Disease Control in Shrimp Aquaculture with Probiotic Bacteria
Shrimp aquaculture production in much of the world is depressed by disease, particularly caused by luminous Vibrio and/or viruses. Antibiotics, which have been used in large quantities, are in many cases ineffective, or result in increases in virulence of pathogens and, furthermore, are cause for concern in promoting transfer of antibiotic resistance to human pathogens. Probiotic technology provides a solution to these problems. The microbial species composition in hatchery tanks or large aquaculture ponds can be changed by adding selected bacterial species to displace deleterious normal bacteria. Virulence of luminous Vibrio species can be controlled in this manner. Abundance of luminous Vibrio strains decreased in ponds and tanks where specially selected, probiotic strains of Bacillus species were added. A farm on Negros, in the Philippines, which had been devastated by luminous Vibrio disease while using heavy doses of antibiotics in feed, achieved survival of 80 – 100% of shrimp in all ponds treated with probiotics.
The use of beneficial bacteria (probiotics) to displace pathogens by competitive processes is being used in the animal industry as a better remedy than administering antibiotics and is now gaining acceptance for the control of pathogens in aquaculture. The term “probiotic” has been defined as: “a probiotic is a mono- or mixed culture of live microorganisms that, applied to animal or man, affect beneficially the host by improving the properties of the indigenous microflora”.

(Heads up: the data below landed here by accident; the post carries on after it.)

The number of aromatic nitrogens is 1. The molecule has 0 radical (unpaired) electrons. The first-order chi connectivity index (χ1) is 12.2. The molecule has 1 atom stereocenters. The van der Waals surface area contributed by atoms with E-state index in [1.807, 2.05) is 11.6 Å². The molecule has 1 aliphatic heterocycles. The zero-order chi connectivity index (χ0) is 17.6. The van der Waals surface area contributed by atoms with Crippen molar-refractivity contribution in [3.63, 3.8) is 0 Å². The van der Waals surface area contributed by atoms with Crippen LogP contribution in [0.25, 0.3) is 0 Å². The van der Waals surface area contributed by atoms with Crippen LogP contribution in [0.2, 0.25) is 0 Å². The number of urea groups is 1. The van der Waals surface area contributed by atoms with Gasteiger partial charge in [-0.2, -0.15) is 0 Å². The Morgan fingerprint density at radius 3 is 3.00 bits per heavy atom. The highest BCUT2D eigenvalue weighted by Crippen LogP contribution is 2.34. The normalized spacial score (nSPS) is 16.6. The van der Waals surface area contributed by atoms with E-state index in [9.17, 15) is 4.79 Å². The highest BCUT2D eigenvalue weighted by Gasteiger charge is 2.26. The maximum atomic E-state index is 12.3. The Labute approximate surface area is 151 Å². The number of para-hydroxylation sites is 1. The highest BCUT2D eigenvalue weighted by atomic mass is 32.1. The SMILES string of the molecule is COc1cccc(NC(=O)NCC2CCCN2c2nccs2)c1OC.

Unlike land animals, aquatic farmed animals are surrounded by a milieu that supports opportunistic pathogens independently of the host animal, and so the pathogens can reach high abundance around the animal. Vibrio grow attached to algae, and may reach high population densities after being ingested with the algae and then excreted with lysed algae in faecal pellets by zooplankton; they are gut bacteria in fish and shrimps as well as zooplankton. In aquaculture ponds, where animal and algal population densities are very high, Vibrio numbers are also high compared to the open sea. The onset of shrimp disease due to exposure to high numbers of Vibrio, especially when pathogenicity has increased by overuse of antimicrobial compounds indicates that a defense is needed.
Microbial ecology and biotechnologies have advanced in the last decade, to the point that commercial products and technologies are available for treating large areas of water and land to enhance population densities of particular microbial species or biochemical activities. The practice of bioremediation (or bioaugmentation) is applied in many areas, but success varies greatly, depending on the nature of the products used and the technical information available to the end user. The bacteria that are added must be selected for specific functions that are amenable to bioremediation, and be added at a high enough population density, and under the right environmental conditions, to achieve the desired outcomes. Bioaugmentation and the use of probiotics are significant management tools for aquaculture, but their efficacy depends on understanding the nature of competition between particular species or strains of bacteria. They rely on the same concepts that are used successfully for soil bioremediation and probiotic usage in the animal industry.
Source: David J. W. Moriarty
Biomanagement Systems Pty. Ltd., 315 Main Road, Wellington Point. Queensland 4160 Australia, and Department of Chemical Engineering, The University of Queensland. Qld. 4072 Australia.